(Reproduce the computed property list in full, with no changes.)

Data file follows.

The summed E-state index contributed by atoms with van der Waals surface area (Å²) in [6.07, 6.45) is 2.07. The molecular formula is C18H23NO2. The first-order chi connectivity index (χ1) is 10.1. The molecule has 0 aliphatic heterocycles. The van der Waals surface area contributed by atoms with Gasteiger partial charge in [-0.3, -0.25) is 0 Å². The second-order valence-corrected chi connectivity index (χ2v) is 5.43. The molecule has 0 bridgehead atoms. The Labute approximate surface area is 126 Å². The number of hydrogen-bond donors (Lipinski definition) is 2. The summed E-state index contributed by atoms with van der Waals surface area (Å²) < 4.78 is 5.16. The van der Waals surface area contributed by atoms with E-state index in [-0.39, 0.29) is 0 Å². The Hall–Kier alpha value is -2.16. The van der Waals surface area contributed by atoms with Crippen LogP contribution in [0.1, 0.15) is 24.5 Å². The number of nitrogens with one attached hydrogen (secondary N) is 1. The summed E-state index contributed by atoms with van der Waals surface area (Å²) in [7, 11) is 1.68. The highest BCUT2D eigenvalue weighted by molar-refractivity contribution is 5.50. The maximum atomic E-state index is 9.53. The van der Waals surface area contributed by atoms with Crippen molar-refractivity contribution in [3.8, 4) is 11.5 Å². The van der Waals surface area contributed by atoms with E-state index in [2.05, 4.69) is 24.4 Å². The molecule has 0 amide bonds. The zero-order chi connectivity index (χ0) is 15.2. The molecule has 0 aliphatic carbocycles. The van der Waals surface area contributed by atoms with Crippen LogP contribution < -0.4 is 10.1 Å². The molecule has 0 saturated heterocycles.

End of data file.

The summed E-state index contributed by atoms with van der Waals surface area (Å²) in [6.07, 6.45) is 2.07. The molecular formula is C18H23NO2. The first-order chi connectivity index (χ1) is 10.1. The molecule has 0 aliphatic heterocycles. The van der Waals surface area contributed by atoms with Gasteiger partial charge in [-0.3, -0.25) is 0 Å². The second-order valence-corrected chi connectivity index (χ2v) is 5.43. The molecule has 0 bridgehead atoms. The Labute approximate surface area is 126 Å². The number of hydrogen-bond donors (Lipinski definition) is 2. The summed E-state index contributed by atoms with van der Waals surface area (Å²) < 4.78 is 5.16. The van der Waals surface area contributed by atoms with E-state index in [-0.39, 0.29) is 0 Å². The Hall–Kier alpha value is -2.16. The van der Waals surface area contributed by atoms with Crippen LogP contribution in [0.1, 0.15) is 24.5 Å². The number of nitrogens with one attached hydrogen (secondary N) is 1. The summed E-state index contributed by atoms with van der Waals surface area (Å²) in [7, 11) is 1.68. The highest BCUT2D eigenvalue weighted by molar-refractivity contribution is 5.50. The maximum atomic E-state index is 9.53. The van der Waals surface area contributed by atoms with Crippen molar-refractivity contribution in [3.8, 4) is 11.5 Å². The van der Waals surface area contributed by atoms with E-state index in [2.05, 4.69) is 24.4 Å². The molecule has 0 amide bonds. The zero-order chi connectivity index (χ0) is 15.2. The molecule has 0 aliphatic carbocycles. The van der Waals surface area contributed by atoms with Crippen LogP contribution < -0.4 is 10.1 Å². The molecule has 0 saturated heterocycles.